In developing the plugins, Recordare was subject to specific requirements dictated by the Sibelius and Finale applications. The Sibelius plugin was programmed in ManuScript, and is one of the largest plugins ever written in that language. Finale, on the other hand, requires plugins to have a C++ core, and Recordare implemented this, adding MusicXML logic in Java and a JNI layer to provide the two-way Java/C++ communication. Recordare’s Dolet plugins are now critical aspects of the music preparation process for many television and film scores as well as new music publications. Errors in translation need to be fixed in maintenance updates, while ensuring that no new errors are introduced into these complex translation plugins. Regression testing of the MusicXML file produced by the Dolet plugins is thus an essential part of Recordare’s quality assurance process. Recordare used Altova’s DiffDog in the development of the Dolet plugins. XMLSpy was used to test and edit their DTDs and XML Schemas, and DiffDog for regression testing the MusicXML files produced by the software. Recordare has several regression test suites covering a wide range of musical repertoire, from baroque to hip-hop. DiffDog allows easy differencing of multiple runs of these test suites, including the ability to ignore differences in XML metadata elements such as software version and XML creation date that always change across test cases. Recordare has used Altova’s XMLSpy XML editor to edit the MusicXML DTDs and XML Schemas, starting with the use of XMLSpy 3.5 (released in 2001) to create the earliest alpha and beta versions of the MusicXML DTD. Version 2.0 of MusicXML added a compressed zip version of the format, similar to what is used in other XML applications like Open Office and Open XML. XMLSpy 2008 Enterprise Edition’s comprehensive support for zipped XML files made it easy to test this new feature together with the Dolet for Finale plugin.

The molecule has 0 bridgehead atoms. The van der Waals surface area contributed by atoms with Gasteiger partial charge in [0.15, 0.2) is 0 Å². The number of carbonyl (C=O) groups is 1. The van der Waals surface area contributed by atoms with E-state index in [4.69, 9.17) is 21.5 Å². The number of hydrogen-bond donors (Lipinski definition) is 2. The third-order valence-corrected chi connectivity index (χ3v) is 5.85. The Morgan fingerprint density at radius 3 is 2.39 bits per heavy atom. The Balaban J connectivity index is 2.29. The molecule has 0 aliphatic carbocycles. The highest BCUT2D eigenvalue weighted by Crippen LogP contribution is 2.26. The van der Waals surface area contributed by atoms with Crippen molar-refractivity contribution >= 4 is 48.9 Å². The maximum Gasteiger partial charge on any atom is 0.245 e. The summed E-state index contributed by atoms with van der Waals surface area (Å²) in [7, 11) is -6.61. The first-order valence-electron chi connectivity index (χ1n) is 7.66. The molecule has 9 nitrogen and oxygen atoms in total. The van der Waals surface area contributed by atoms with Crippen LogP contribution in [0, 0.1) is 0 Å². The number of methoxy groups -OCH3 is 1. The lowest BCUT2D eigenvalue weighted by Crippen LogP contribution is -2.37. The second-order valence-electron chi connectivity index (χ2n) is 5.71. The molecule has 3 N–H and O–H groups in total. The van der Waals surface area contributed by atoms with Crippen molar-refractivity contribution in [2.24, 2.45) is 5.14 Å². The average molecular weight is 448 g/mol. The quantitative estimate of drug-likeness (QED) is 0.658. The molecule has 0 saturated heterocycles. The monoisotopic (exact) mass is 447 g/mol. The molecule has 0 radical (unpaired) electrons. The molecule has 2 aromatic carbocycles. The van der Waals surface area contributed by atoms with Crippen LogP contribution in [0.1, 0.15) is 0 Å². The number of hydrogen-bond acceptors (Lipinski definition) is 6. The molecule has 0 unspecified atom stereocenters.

A small portion of the extensive MusicXML schema shown in XMLSpy’s graphical XML schema editor

XMLSpy’s support for XQuery has also contributed to Recordare’s regression testing efforts. In response to a customer request, Recordare now exports XML processing instructions from the Dolet for Sibelius plugin when it encounters a musical feature that it is unable to translate correctly. A simple XQuery execution to search for all the processing instructions in the XML files in a given folder lets Recordare check for the presence of these restrictions within each test suite, and then compare the resulting XML files using DiffDog between runs of the test suite. Recently, customer demand led Recordare to develop an XSD version of the MusicXML format. XMLSpy Enterprise Edition was used to develop and test the schemas. Schema validation, schema restriction and extension, and automatically-generated schema documentation were all able to be tested using XMLSpy’s features.

The Results